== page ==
[Show abstract][Hide abstract] ABSTRACT: The successful use of man-made proteins to advance synthetic biology requires both the fabrication of functional artificial proteins in a living environment, and the ability of these proteins to interact productively with other proteins and substrates in that environment. Proteins made by the maquette method integrate sophisticated oxidoreductase function into evolutionarily naive, non-computationally designed protein constructs with sequences that are entirely unrelated to any natural protein. Nevertheless, we show here that we can efficiently interface with the natural cellular machinery that covalently incorporates heme into natural cytochromes c to produce in vivo an artificial c-type cytochrome maquette. Furthermore, this c-type cytochrome maquette is designed with a displaceable histidine heme ligand that opens to allow functional oxygen binding, the primary event in more sophisticated functions ranging from oxygen storage and transport to catalytic hydroxylation. To exploit the range of functions that comes from the freedom to bind a variety of redox cofactors within a single maquette framework, this c-type cytochrome maquette is designed with a second, non-heme C, tetrapyrrole binding site, enabling the construction of an elementary electron transport chain, and when the heme C iron is replaced with zinc to create a Zn porphyrin, a light-activatable artificial redox protein. The work we describe here represents a major advance in de novo protein design, offering a robust platform for new c-type heme based oxidoreductase designs and an equally important proof-of-principle that cofactor-equipped man-made proteins can be expressed in living cells, paving the way for constructing functionally useful man-made proteins in vivo.
Chemical Science 02/2014; 5(2):507-514. · 8.31 Impact Factor
[Show abstract][Hide abstract] ABSTRACT: An ability to mimic the boundaries of biological compartments would improve our understanding of self-assembly and provide routes to new materials for the delivery of drugs and biologicals, and the development of protocells. We show that short designed peptides can be combined to form unilamellar spheres approximately 100 nanometers in diameter. The design comprises two, noncovalent, heterodimeric and homotrimeric coiled-coil bundles. These are joined back-to-back to render two complementary hubs, which when mixed form hexagonal networks that close to form cages. This design strategy offers control over chemistry, self-assembly, reversibility, and size of such particles.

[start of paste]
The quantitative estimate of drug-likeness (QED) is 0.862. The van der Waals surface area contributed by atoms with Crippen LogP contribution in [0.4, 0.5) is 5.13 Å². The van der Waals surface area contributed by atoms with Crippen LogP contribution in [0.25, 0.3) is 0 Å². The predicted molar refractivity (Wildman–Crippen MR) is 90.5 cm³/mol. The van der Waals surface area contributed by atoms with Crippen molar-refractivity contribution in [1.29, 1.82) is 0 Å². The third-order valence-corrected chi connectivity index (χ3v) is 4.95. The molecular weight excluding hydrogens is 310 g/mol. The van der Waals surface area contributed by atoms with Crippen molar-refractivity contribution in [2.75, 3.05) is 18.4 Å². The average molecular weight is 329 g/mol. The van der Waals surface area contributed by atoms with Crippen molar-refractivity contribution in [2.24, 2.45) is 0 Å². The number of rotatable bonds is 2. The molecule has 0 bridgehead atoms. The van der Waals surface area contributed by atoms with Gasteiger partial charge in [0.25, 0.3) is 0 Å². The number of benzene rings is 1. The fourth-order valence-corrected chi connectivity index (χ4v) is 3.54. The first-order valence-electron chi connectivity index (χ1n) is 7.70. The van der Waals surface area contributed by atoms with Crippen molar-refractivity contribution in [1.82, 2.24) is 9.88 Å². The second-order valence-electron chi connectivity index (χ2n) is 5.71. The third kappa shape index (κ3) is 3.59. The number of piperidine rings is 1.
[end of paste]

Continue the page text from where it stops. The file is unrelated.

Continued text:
[Show abstract][Hide abstract] ABSTRACT: The availability of peptide and protein components that fold to defined structures with tailored stabilities would facilitate rational protein engineering and synthetic biology. We have begun to generate a toolkit of such components based on de novo designed coiled-coil peptides that mediate protein-protein interactions. Here, we present a set of coiled-coil heterodimers to add to the toolkit. The lengths of the coiled-coil regions are 21, 24 or 28 residues, which deliver dissociation constants in the μM - sub-nM range. In addition, comparison of two related series of peptides highlights the need for including polar residues within the hydrophobic interfaces, both to specify the dimer state over alternatives, and to fine-tune the dissociation constants.
Journal of the American Chemical Society 03/2013; · 10.68 Impact Factor
[Show abstract][Hide abstract] ABSTRACT: The design of bioinspired nanostructures and materials of defined size and shape is challenging as it pushes our understanding of biomolecular assembly to its limits. In such endeavors, DNA is the current building block of choice because of its predictable and programmable self-assembly. The use of peptide- and protein-based systems, however, has potential advantages due to their more-varied chemistries, structures and functions, and the prospects for recombinant production through gene synthesis and expression. Here, we present the design and characterization of two complementary peptides programmed to form a parallel heterodimeric coiled coil, which we use as the building blocks for larger, supramolecular assemblies. To achieve the latter, the two peptides are joined via peptidic linkers of variable lengths to produce a range of assemblies, from flexible fibers of indefinite length, through large colloidal-scale assemblies, down to closed and discrete nanoscale objects of defined stoichiometry. We posit that the different modes of assembly reflect the interplay between steric constraints imposed by short linkers and the bulk of the helices, and entropic factors that favor the formation of many smaller objects as the linker length is increased. This approach, and the resulting linear and proteinogenic polypeptides, represents a new route for constructing complex peptide-based assemblies and biomaterials.